Title

Control of DNA replication in a transformed lymphoid cell line: Coexistence of activator and inhibitor activities

Document Type

Article

Publication Date

1991

Abstract

Proliferating lymphocytes contain an intracellular factor, ADR (activator of DNA replication), which can initiate DNA synthesis in isolated quiescent nuclei. Resting lymphocytes lack ADR activity and contain an intracellular inhibitory factor that suppresses DNA synthesis in normal but not transformed nuclei. In this study we describe a MOLT-4 subline that produces both the activator and inhibitory activities which can be separated by ammonium sulfate fractionation. The inhibitor is heat stable and inhibits ADR-mediated DNA replication in a dose-dependent manner. It does not inhibit DNA polymerase a activity. The inhibitor must be present at the initiation of DNA replication to be effective, as it loses most of its effectiveness if it is added after replication has begun. The presence of inhibitory activity in proliferating MOLT-4 cells, taken with the previous observation that inhibitor derived from normal resting cells does not affect DNA synthesis by MOLT-4 nuclei, suggests that failure of a down-regulating signal may play an important role in proliferative disorder. © 1991.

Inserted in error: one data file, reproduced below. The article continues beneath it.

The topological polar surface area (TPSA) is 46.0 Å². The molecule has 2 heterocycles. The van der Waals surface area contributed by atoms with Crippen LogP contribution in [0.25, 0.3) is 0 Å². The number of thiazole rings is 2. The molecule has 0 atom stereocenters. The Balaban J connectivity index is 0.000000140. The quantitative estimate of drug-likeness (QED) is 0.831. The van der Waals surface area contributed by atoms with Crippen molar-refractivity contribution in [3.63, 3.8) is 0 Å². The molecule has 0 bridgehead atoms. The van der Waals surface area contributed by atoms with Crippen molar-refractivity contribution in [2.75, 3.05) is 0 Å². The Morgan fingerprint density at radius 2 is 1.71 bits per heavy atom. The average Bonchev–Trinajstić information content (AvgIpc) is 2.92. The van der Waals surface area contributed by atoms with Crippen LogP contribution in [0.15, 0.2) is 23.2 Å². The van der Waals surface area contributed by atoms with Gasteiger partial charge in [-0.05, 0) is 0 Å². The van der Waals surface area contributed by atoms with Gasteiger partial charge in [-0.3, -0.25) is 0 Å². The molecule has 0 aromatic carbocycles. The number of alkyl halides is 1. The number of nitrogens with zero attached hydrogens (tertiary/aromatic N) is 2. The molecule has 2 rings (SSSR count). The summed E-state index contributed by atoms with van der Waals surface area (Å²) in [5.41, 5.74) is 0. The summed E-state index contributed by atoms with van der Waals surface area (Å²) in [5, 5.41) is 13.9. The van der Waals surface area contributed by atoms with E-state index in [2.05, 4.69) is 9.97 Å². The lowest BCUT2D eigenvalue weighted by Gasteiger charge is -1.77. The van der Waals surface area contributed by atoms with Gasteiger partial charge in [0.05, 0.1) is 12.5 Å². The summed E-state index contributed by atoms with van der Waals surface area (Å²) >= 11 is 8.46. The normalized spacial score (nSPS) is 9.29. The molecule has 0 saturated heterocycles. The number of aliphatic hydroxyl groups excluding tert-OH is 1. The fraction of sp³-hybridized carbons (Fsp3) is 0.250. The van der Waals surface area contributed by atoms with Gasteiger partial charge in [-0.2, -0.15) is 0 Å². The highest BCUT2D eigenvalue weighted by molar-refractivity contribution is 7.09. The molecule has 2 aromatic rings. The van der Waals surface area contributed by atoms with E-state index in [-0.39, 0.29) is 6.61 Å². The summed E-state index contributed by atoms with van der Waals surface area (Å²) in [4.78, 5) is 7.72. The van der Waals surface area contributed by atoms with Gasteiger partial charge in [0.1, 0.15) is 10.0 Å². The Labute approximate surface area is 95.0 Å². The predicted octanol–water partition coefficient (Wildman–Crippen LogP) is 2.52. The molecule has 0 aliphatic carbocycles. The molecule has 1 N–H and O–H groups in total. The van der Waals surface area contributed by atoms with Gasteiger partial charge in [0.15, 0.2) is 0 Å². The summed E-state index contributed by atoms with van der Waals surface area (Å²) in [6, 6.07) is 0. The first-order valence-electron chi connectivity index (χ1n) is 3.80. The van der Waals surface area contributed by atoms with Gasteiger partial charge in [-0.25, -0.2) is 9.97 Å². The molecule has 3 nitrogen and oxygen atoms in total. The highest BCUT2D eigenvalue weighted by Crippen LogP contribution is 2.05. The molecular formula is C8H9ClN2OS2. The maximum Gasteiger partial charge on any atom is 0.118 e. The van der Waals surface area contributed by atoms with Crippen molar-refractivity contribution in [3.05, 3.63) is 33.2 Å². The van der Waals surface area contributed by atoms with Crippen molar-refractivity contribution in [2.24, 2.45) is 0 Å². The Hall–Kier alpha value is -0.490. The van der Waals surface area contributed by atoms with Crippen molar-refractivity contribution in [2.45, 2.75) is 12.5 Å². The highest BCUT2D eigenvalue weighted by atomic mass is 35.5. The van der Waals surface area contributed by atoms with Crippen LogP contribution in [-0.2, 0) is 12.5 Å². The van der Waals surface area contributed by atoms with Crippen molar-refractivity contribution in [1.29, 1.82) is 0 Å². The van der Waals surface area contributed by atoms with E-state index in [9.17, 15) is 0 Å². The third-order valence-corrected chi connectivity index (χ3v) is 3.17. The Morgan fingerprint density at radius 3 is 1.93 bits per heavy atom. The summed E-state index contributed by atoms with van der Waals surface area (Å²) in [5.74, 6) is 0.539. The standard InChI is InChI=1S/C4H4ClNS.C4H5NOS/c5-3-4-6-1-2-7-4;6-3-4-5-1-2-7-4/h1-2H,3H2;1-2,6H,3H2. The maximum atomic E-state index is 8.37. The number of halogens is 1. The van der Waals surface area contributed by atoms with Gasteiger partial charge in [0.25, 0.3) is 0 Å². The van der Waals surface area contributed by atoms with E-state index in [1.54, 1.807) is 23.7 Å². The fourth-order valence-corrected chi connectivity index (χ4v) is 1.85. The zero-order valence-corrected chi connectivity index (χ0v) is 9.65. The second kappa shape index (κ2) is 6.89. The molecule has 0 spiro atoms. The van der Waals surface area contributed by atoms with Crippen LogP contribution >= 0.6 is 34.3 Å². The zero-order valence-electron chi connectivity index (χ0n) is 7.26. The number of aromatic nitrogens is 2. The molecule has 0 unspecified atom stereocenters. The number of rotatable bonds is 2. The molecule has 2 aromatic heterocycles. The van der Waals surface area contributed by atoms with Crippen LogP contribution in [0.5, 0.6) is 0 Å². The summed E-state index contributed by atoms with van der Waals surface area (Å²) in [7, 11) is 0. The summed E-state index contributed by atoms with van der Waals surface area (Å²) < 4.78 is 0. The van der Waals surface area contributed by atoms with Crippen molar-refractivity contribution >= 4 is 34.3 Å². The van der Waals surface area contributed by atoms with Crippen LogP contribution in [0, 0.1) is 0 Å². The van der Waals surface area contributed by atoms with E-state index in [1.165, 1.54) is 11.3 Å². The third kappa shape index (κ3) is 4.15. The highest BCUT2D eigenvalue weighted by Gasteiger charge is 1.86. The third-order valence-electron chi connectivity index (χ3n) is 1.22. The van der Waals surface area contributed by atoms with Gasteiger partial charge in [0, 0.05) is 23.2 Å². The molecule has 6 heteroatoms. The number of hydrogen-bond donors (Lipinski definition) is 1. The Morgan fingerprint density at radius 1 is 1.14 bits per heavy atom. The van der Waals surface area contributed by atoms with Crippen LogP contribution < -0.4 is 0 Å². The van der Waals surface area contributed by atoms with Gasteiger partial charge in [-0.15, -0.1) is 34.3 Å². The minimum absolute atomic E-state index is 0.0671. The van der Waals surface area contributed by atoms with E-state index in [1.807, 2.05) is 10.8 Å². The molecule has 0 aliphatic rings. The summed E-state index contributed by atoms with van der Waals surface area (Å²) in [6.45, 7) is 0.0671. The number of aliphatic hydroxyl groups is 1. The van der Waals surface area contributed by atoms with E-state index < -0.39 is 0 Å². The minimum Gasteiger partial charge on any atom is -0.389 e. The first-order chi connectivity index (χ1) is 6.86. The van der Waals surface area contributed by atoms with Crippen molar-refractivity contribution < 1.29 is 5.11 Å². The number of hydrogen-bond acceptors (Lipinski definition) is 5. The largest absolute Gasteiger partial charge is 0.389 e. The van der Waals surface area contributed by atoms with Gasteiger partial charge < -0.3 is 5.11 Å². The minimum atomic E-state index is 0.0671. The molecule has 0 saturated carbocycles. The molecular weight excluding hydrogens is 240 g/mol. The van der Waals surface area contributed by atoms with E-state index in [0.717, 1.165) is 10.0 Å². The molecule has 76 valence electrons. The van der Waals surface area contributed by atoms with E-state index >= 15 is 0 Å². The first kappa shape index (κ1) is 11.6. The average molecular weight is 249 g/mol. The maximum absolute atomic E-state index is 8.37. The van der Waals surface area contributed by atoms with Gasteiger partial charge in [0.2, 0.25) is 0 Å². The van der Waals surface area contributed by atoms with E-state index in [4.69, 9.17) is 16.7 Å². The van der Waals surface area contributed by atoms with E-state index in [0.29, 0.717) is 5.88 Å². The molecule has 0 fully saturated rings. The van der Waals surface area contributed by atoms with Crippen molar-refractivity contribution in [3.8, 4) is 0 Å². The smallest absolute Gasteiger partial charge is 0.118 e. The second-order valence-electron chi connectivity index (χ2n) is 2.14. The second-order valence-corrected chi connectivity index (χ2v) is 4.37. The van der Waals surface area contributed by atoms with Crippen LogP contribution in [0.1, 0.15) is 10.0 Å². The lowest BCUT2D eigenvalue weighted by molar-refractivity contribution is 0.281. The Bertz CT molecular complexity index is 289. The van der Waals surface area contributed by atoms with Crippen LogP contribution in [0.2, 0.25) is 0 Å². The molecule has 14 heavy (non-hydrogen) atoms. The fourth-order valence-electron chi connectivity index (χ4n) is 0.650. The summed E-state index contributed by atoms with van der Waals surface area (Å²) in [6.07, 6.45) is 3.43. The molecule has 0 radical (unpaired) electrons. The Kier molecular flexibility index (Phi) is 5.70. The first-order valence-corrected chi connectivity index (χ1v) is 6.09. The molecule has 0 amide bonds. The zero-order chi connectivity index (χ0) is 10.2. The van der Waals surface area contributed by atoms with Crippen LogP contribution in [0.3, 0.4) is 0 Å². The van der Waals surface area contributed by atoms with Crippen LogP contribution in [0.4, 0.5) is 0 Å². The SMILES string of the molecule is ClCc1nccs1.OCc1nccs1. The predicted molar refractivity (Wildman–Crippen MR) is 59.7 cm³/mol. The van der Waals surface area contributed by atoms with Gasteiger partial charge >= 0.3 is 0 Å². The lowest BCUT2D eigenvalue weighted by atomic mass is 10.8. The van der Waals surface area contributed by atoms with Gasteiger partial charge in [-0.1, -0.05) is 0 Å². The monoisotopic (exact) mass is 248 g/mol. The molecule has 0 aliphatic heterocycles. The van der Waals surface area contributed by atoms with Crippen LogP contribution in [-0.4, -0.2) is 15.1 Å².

Publication Title

Cellular immunology

Volume

138

Issue

2

First Page

381

Last Page

389

Comments

This article was published in Cellular immunology, Volume 138, Issue 2, Pages 381-389.

The published version is available at http://dx.doi.org/10.1016/0008-8749(91)90162-5.

Copyright © 1991.

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